But now, the Alberta premier is back in the region, trying to help the national party. It’s unclear what he was actually promising for voters here. Immigration is still a huge issue and when asked if he would advise Andrew Scheer, if he wins, to reduce the current Liberal immigration targets which were increased dramatically, by 35 percent, from the numbers set by Kenney, from 260,000 to 350,000 by 2021, he was quiet.  


Alberta Premier Jason Kenney in Brampton Sunday 


“I was proud of my record as immigration minister that welcomed a record number of newcomers but also strengthened the rules and cracked down on fake asylum claims,” Kenney said. When The Pointer asked about possible advice for Andrew Scheer to lower the Liberal immigration quota to the numbers he had set, he said, “I will only offer advice when it’s asked. I don’t offer unsolicited advice.” 

His popularity across Peel in the past was widely believed to be a result of the close relationships he forged with communities here, and the socially conservative values many immigrant and visible minority voters in Peel hold. 

Kenney has been blazing a trail for Scheer in Ontario while the Conservative premier here, Doug Ford, has been out of sight, as his popularity with voters has slumped badly following a series of dramatic social cuts he imposed, despite never campaigning on most of them during last year’s provincial election. Scheer has not been seen with Ford during his Ontario campaign stops. 

In June, Kenney endorsed Brampton North Conservative hopeful Arpan Khanna, spoke at an event in Ottawa held by Brian St. Louis who is a candidate for the Nepean riding, and now he is lending his name recognition to Gosal. He was also received by the Chinese and Filipino community of Richmond Hill, and was photographed with Mississauga Tory candidates Hani Tawfilis, Stella Ambler and Milad Mikael at Ghada Melek’s campaign office.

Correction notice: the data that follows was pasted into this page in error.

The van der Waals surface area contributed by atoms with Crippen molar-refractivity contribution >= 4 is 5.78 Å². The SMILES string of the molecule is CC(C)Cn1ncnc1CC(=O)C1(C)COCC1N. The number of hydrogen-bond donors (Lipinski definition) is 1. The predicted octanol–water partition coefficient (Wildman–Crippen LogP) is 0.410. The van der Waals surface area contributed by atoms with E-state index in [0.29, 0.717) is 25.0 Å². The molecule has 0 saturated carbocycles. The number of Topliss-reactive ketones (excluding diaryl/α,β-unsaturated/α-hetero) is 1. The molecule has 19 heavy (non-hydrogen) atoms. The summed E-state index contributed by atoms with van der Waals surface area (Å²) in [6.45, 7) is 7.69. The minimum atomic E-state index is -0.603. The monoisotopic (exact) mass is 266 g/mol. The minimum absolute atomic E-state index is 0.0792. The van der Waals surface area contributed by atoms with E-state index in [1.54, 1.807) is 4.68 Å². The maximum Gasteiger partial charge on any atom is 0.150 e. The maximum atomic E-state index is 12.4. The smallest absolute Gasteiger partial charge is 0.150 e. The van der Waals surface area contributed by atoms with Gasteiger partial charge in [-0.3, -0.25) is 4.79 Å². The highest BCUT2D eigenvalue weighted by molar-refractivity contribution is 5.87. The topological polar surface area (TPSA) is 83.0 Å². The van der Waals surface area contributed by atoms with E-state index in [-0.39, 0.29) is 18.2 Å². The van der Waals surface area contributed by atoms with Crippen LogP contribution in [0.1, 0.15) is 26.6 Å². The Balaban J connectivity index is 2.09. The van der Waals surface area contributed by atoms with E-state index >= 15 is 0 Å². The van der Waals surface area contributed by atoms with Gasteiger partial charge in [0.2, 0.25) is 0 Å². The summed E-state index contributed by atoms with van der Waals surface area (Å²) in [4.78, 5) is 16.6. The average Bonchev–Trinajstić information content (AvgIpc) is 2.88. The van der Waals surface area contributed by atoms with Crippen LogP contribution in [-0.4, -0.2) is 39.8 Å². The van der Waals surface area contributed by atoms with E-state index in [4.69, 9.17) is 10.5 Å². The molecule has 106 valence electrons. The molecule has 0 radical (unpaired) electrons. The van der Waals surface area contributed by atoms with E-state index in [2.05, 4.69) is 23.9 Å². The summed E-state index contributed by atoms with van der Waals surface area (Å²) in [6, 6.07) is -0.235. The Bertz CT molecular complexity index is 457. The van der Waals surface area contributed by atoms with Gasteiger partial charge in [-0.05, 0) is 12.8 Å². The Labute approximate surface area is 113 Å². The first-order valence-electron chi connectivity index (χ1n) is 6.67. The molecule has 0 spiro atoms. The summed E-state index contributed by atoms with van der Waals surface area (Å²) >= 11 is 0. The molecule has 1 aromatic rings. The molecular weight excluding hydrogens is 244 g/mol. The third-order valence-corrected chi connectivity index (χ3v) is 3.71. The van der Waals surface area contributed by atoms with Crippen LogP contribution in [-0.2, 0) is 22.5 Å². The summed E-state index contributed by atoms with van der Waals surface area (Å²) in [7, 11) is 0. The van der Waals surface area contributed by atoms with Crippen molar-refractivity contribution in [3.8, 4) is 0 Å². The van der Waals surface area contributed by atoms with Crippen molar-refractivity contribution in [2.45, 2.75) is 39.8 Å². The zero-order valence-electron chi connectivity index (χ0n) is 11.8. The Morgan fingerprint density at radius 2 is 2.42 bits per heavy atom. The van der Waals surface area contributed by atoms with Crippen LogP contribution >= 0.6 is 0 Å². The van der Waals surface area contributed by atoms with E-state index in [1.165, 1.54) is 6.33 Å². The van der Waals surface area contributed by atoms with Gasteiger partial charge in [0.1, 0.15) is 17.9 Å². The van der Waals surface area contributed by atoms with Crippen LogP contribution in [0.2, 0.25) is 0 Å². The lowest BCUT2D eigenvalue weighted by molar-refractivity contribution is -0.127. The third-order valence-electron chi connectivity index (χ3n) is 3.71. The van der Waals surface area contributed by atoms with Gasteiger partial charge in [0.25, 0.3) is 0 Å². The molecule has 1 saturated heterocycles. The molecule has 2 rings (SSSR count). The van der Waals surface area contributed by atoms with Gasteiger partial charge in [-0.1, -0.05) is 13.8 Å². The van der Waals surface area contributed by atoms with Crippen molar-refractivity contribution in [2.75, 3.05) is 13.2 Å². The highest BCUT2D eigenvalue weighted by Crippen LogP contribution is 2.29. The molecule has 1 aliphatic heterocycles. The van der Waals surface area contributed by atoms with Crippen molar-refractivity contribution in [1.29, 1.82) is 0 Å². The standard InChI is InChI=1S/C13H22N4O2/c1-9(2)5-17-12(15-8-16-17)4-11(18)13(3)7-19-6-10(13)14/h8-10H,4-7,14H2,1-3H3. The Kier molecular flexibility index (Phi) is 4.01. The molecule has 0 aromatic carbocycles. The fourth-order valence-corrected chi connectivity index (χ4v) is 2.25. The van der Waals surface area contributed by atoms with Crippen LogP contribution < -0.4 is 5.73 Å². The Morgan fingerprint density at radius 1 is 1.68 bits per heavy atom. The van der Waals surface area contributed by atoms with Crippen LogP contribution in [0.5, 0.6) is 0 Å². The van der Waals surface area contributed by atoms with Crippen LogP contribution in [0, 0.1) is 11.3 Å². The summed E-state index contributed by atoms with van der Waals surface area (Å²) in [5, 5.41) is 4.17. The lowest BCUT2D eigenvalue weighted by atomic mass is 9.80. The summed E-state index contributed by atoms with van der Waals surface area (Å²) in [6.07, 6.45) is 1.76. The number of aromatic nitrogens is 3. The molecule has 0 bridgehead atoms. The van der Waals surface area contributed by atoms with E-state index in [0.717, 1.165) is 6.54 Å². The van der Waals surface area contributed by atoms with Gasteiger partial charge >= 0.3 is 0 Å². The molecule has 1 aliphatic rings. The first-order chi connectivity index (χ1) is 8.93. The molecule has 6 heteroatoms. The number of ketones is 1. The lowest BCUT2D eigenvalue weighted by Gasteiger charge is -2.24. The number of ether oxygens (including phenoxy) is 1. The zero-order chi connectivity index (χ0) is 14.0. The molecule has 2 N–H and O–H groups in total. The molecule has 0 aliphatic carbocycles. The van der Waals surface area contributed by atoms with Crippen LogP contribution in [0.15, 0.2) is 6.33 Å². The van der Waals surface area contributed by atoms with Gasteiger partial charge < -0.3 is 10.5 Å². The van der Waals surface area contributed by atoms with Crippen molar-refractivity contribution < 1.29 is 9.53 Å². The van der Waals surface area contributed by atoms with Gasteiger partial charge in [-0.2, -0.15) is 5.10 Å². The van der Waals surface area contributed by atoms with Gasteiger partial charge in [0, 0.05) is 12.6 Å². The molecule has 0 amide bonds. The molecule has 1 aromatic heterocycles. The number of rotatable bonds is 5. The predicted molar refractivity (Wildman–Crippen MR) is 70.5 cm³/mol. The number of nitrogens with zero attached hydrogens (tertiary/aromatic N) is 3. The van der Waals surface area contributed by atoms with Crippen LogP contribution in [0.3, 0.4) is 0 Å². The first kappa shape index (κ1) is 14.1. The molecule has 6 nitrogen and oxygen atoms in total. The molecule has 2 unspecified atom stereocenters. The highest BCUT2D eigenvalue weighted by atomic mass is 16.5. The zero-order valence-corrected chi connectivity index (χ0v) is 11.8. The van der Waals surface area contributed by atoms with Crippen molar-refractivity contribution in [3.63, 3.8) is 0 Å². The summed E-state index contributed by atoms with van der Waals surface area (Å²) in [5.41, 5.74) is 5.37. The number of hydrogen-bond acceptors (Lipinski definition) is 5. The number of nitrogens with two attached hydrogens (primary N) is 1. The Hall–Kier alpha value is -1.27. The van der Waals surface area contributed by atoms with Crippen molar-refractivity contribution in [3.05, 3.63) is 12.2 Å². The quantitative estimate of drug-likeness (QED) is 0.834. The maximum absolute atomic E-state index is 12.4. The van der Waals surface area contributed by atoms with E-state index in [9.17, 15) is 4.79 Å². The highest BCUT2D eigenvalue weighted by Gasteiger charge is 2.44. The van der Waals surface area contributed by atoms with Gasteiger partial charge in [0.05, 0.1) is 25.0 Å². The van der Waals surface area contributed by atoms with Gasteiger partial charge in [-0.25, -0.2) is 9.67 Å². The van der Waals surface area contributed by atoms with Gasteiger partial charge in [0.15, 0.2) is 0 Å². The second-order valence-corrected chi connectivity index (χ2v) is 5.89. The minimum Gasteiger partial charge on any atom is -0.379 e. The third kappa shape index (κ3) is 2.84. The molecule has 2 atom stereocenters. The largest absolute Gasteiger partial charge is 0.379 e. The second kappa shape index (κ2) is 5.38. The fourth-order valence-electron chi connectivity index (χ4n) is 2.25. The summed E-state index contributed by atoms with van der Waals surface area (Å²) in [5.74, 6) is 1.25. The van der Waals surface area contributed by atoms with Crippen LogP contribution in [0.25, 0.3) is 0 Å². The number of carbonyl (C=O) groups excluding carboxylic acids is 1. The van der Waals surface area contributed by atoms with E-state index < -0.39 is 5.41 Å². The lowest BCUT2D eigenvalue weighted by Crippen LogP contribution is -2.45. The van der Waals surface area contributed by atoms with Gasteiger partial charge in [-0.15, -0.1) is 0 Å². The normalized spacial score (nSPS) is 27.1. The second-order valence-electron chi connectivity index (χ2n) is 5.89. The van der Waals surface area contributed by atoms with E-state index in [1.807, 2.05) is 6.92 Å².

When asked about his campaign stumping for the federal party, Kenney said, “I was a full-time federal guy, and now I am running the Alberta government. So I got to get back home tonight and focus on an upcoming session. So I won’t be spending anymore time here.”

At Gosal’s event, he called for the federal government to develop Canada’s oil industry in order to wean the country off foreign oil imports.

“A strong Canada needs a strong Alberta,” Kenney told the media. “But we are hurting right now in large part because Justin Trudeau has been hammering the Alberta economy, killing pipelines and our ability to get Canada’s resources to global markets. This is a big win for the OPEC dictatorships.”          

He spoke about immigration and the need to make sure that the framework for welcoming new Canadians must be fair. “We also need a government [to] bring fairness back to our immigration system.”